Cancer's fearsome travelers
It's a not-so-fantastic voyage. A single cell somehow breaks off from a tumor and makes its way into the bloodstream, traveling through dark arteries and capillaries until it finds a resting spot in some far reach of the body. Once situated, it might immediately invade the surrounding tissue, replicating itself in a frenzy. Or it might just lie dormant--for as long as a decade, long after the original tumor is gone--until a mysterious signal tells it to start growing.
These cellular ramblings and sojourns are technically known as metastasis, and they are what make cancer a killer. Surgeons can often remove a tumor. That's the easy part. But the invisible spawn of this tumor may have already infiltrated the body. Indeed, much basic cancer research in recent years has focused on these minuscule but deadly cells.
The focus of metastasis inquiry is shifting. As important as these "seeds" are to metastasis, equally as important is what physician Stephen Paget called the "soil"--the varied environments that tumor cells encounter as they travel. Paget's pathbreaking thesis, published in the Lancet in 1889, is that metastasis involves a complicated biochemical "conversation" between the seed and soil--cell and host--at every step along the way. Scientists are now taking a harder look at how the body itself can lure, influence, and even hide the errant cell. Though much of the research is still being done in petri dishes and small animals, researchers believe it offers hope for new targets for cancer therapies. "The time has come to put the major emphasis on the soil," says researcher Isaiah Fidler of the M. D. Anderson Cancer Center in Houston.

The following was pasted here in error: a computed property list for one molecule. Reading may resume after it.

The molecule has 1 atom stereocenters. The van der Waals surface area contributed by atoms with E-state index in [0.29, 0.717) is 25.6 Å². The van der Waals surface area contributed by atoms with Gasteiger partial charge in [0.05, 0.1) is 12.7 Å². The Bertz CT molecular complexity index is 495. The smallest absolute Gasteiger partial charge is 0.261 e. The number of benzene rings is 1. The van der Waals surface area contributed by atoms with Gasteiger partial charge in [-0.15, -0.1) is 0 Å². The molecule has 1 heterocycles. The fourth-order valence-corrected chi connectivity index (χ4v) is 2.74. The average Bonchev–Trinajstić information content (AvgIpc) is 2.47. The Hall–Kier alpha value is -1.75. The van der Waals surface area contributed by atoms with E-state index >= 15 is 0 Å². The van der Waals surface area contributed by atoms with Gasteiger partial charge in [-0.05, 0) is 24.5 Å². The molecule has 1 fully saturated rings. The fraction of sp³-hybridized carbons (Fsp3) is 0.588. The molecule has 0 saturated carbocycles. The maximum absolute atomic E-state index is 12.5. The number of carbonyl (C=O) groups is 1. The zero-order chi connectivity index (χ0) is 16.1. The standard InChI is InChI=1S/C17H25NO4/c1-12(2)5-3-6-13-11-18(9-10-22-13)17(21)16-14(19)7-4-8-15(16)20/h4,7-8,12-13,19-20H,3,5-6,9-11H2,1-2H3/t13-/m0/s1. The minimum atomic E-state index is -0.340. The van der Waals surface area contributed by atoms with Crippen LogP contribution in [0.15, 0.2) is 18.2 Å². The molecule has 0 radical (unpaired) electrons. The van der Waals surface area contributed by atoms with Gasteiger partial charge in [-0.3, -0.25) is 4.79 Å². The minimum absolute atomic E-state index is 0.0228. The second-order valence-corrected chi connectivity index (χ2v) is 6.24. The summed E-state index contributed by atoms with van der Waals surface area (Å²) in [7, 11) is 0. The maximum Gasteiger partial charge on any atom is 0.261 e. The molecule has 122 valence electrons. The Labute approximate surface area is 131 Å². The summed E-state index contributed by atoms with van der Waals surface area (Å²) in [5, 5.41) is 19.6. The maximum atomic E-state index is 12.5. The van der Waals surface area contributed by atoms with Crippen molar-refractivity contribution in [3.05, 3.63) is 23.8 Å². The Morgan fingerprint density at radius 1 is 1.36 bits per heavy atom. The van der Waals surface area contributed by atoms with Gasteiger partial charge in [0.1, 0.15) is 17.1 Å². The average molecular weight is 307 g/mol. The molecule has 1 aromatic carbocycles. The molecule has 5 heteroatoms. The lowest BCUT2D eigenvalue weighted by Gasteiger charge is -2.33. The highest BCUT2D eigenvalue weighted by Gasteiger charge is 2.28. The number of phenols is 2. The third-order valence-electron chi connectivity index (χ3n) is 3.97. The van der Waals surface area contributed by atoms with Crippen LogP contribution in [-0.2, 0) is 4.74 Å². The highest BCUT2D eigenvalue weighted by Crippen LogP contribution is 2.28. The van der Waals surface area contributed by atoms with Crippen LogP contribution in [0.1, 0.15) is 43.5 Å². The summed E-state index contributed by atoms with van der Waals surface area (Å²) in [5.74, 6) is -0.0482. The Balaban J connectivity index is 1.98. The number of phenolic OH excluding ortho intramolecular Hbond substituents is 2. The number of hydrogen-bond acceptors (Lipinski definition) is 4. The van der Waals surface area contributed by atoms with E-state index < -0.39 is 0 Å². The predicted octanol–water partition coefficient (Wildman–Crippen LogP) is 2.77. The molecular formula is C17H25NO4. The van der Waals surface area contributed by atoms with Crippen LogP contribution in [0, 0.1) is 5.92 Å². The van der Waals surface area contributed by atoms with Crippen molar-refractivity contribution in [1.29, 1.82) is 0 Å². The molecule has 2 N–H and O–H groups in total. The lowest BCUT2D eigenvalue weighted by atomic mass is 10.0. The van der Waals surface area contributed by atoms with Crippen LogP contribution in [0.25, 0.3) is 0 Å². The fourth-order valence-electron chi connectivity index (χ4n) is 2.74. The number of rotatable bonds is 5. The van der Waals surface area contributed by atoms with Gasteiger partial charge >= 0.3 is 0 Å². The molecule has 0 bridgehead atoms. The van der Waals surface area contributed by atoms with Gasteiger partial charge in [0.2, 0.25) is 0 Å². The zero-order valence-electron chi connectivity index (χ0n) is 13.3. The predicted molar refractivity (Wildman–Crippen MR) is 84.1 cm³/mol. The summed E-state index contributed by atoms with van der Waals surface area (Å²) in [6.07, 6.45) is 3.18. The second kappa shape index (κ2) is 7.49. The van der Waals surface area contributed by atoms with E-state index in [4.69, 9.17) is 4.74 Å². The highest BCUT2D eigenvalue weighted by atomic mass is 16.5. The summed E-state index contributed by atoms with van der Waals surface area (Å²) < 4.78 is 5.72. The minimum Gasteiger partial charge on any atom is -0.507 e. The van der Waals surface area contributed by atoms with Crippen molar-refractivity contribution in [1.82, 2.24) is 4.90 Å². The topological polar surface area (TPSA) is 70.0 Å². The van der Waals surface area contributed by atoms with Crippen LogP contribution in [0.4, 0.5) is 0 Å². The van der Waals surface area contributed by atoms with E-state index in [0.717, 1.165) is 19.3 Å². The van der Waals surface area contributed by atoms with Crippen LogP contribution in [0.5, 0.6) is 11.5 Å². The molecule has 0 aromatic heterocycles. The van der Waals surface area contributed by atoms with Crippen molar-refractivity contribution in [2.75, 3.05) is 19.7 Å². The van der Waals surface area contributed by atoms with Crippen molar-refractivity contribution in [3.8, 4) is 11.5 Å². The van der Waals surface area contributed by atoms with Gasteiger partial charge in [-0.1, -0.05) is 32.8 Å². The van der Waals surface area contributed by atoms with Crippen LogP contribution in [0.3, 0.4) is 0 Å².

Traveling long distance through the body is not easy and requires some physiological cleverness. A breakaway tumor cell must invade the surrounding tissue to find either the bloodstream or lymphatic system--the most uncongested avenues of transport. One way to do this is for the cell to cultivate its own lymphatic vessels from the surrounding tissue. Indeed, research has shown that a malignant cell's ability to commandeer the body's lymph system is a good predictor both of later metastasis--and poor prognosis for survival.
Battered. The cells that actually make it to the bloodstream still face long odds. Like small boats in a storm, they have a good chance of being battered to pieces by the currents in the bloodstream. "A tumor may be releasing millions of cells per day, but we don't see patients with millions of metastases," says Joan Massague, head of Memorial Sloan-Kettering's cancer biology and genetics program. But some do survive. And research published in the Proceedings of the National Academy of Sciences in November raises the possibility that these stalwarts are helped in their odyssey by platelets, the saucerlike, clot-forming bodies in the blood. Just how is unknown, but Washington University's Katherine Weilbaecher speculates: "What we think is happening is that the cancer cells actually activate the platelets, get stuck to them, and the platelets form webs over the cancer cells." The platelets might even be nourishing the tumor cells, protecting them from detection or helping them to get a foothold in the blood vessels. This is all based on experimental animal work, but it's promising because there are many anticlotting drugs--including simple aspirin--available right now. Weilbaecher is designing a study to examine the phenomenon in humans.